Prior to getting into her commentary, I think it worth a look at who Suzanne Gordon is, what her track record is, and whether or not she can just be painted by the Zombies as just another NUHW stooge. Long story short, she isn't...
Suzanne Gordon is an award-winning journalist and author. She has written for the New York Times, the Los Angeles Times, the Washington Post, the Atlantic Monthly, the American Prospect, the Globe and Mail, the Toronto Star and others. She’s the author of seven books including Life Support: Three Nurses on the Front Lines which was originally published by Little Brown & Co. and which has just been reissued by Cornell University Press with a new forward by Claire Fagin and epilogue by the author; and co-editor of three books and co-author of From Silence to Voice: What Nurses Know and Must Communicate to the Public. Her book on the nursing crisis –Nursing Against the Odds: How Health Care Cost Cutting, Media Stereotypes, and Medical Hubris Undermine Nurses and Patient Care — is out in paperback published by Cornell University Press. She is also co-editor ,with Sioban Nelson, of Complexities of Care: Nursing Reconsidered, also by Cornell University Press. Her latest book, Safety in Numbers: Nurse-to-Patient Ratios and the Future of Health Care was published by CUP in April 2008.
She has been a health care commentator in the U.S. for CBS Radio News and Public Radio International’s “Marketplace” business program, and a popular lecturer. She is also Visiting Professor at the University of Maryland School of Nursing and Assistant, Adjunct Professor at the University of California San Francisco’s School of Nursing. Gordon is co-editor of Cornell University Press’s series on the Culture and Politics of Health Care Work.
Given the above bona-fides, here is what Ms. Gordon had to say about the upcoming elections...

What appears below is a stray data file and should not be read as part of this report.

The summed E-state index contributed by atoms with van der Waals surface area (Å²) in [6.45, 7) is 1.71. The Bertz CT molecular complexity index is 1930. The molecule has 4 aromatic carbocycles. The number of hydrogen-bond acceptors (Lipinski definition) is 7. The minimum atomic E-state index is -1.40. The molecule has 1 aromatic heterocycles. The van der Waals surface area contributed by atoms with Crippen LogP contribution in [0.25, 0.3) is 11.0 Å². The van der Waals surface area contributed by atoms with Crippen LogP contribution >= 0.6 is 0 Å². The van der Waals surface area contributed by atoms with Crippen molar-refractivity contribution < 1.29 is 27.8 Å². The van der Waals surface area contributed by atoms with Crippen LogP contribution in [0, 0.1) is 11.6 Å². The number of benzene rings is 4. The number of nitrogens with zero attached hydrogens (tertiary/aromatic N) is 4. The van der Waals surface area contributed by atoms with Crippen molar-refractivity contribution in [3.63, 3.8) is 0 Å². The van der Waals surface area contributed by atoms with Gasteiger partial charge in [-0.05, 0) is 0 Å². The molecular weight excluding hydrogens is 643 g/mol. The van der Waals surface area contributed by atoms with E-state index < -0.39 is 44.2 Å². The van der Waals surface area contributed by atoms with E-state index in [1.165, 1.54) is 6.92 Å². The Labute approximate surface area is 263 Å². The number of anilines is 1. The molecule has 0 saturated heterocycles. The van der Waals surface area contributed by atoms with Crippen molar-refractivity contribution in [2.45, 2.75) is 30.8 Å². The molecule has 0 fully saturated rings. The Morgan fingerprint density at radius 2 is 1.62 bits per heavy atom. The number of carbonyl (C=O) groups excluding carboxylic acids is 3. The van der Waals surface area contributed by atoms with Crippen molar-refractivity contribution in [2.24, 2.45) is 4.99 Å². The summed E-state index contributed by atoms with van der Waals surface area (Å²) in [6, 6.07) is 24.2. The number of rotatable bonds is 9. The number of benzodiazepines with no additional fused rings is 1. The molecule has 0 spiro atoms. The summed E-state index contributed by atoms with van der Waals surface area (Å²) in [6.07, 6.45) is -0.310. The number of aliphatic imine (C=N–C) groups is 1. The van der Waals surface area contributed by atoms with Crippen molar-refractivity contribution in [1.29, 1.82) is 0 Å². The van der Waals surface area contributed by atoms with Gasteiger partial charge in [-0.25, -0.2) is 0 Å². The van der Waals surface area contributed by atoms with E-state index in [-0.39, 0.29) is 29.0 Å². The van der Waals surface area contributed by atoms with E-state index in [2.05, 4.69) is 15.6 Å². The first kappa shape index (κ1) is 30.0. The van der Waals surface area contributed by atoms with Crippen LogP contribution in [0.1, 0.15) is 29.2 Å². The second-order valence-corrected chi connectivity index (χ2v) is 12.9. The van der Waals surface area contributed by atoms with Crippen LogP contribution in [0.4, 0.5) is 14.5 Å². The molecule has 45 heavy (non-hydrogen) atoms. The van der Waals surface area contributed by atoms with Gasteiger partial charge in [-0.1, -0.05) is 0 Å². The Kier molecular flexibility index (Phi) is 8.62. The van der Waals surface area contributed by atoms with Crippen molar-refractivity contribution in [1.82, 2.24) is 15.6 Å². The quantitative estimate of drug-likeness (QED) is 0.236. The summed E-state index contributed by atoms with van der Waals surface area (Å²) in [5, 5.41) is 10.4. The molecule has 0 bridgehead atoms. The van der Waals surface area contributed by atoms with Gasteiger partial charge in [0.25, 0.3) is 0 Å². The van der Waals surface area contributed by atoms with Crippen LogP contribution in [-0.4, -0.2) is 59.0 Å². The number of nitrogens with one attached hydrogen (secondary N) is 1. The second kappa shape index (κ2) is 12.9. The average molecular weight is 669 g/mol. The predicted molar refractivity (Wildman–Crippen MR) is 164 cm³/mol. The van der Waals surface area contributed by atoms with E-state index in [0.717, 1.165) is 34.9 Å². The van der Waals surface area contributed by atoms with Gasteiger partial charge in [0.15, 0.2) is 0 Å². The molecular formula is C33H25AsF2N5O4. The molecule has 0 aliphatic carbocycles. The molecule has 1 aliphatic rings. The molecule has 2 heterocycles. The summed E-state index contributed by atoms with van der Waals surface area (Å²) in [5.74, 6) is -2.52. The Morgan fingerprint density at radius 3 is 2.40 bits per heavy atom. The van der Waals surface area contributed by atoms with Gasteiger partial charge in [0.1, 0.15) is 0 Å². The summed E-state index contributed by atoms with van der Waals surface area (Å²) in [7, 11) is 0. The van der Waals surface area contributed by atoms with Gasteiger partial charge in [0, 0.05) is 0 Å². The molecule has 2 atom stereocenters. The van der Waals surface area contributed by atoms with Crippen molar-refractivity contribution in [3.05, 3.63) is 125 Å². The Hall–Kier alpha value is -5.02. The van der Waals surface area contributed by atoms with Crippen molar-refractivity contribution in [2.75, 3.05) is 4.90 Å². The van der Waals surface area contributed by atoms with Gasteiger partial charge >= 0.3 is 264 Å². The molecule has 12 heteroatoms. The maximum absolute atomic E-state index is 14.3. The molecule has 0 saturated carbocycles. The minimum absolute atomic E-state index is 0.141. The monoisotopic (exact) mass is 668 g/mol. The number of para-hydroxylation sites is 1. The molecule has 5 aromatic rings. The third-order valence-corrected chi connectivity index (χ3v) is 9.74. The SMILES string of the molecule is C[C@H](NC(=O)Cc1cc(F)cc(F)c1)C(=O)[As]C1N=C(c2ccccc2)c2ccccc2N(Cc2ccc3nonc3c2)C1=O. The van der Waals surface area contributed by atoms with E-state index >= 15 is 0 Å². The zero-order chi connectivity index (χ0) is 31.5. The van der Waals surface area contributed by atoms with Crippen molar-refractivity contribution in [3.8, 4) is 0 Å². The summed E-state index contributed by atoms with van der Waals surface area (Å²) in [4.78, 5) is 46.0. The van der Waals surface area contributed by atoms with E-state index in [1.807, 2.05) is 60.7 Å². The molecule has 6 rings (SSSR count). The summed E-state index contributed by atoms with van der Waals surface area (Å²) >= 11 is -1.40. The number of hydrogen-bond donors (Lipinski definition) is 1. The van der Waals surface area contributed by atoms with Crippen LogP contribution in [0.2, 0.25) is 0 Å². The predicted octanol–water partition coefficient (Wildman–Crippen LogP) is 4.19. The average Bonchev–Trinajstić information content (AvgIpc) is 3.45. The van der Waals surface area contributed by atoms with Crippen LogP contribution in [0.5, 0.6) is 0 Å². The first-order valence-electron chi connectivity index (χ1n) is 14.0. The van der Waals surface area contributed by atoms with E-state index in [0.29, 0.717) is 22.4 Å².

RNs today face mounting difficulties. Hospital budget-cutting is once again eliminating the jobs of nurses and increasing their workloads — a trend that may only get worse due to the troubled state of our local economy and “health care reform” in Washington that may fall short of our hopes and needs.
Even at a health care employer as heavily unionized and profitable as Kaiser, we see the danger signs: cost-cutting that could lead to under-staffing and erosion of quality patient care. At such a critical moment, nurses need an organization that can advocate effectively for their own interests and those of their patients.
It has been my long-standing policy not to get involved in organizational decisions involving RNs. I’ve worked with many different nurses’ associations and unions, professional organizations, and specialty groups, in the U.S. and abroad. They all have their strengths and weaknesses, good points and bad. But it is up to nurses themselves to make them better vehicles for achieving personal, professional, and workplace goals.
In this case, however, I feel I must stand up for one union that I have come to know very well and greatly respect. The National Union of Healthcare Workers (NUHW) has not abandoned the coalition of patients, care givers, and health care advocates that helped achieve past gains for RNs and their communities in California.
More than ever before, nurses need a union that will fight to uphold California’s landmark safe staffing law. They need a union that will help them be more pro-active in dealing with hospital restructuring, work reorganization, and the introduction of new computer technology. They need a union that can make labor-management relations at Kaiser a real partnership again, rather than an LMP dominated by people who are not — and in some cases, have never been — bedside nurses.
I believe that having a democratic union, responsive to both professional issues and day-to-day job concerns, is the only way to improve the status and role of nursing within KP. Just as RNs seek to build good working relationships with doctors and administrators — based on recognition of their skill, experience, and professional autonomy — working nurses also deserve the same kind of respect from the organization that negotiates and administers their union contract, while collecting dues from them in return.
Size alone does not guarantee union effectiveness or greater responsiveness to the membership. A bargaining unit run by and for its own members, relying on their professional dedication, creativity, and ideas, can move mountains.
The current campaign to restore a real “voice at work” for RNs and other care-givers at Kaiser in California is important for nurses everywhere. I look forward to working with you and other members of NUHW, now and in the future.
The lack of independent voices who will speak on the behalf of Zombie UHW is kinda glaring. Almost all of the independent contributors to the discussion have come in on the side of NUHW.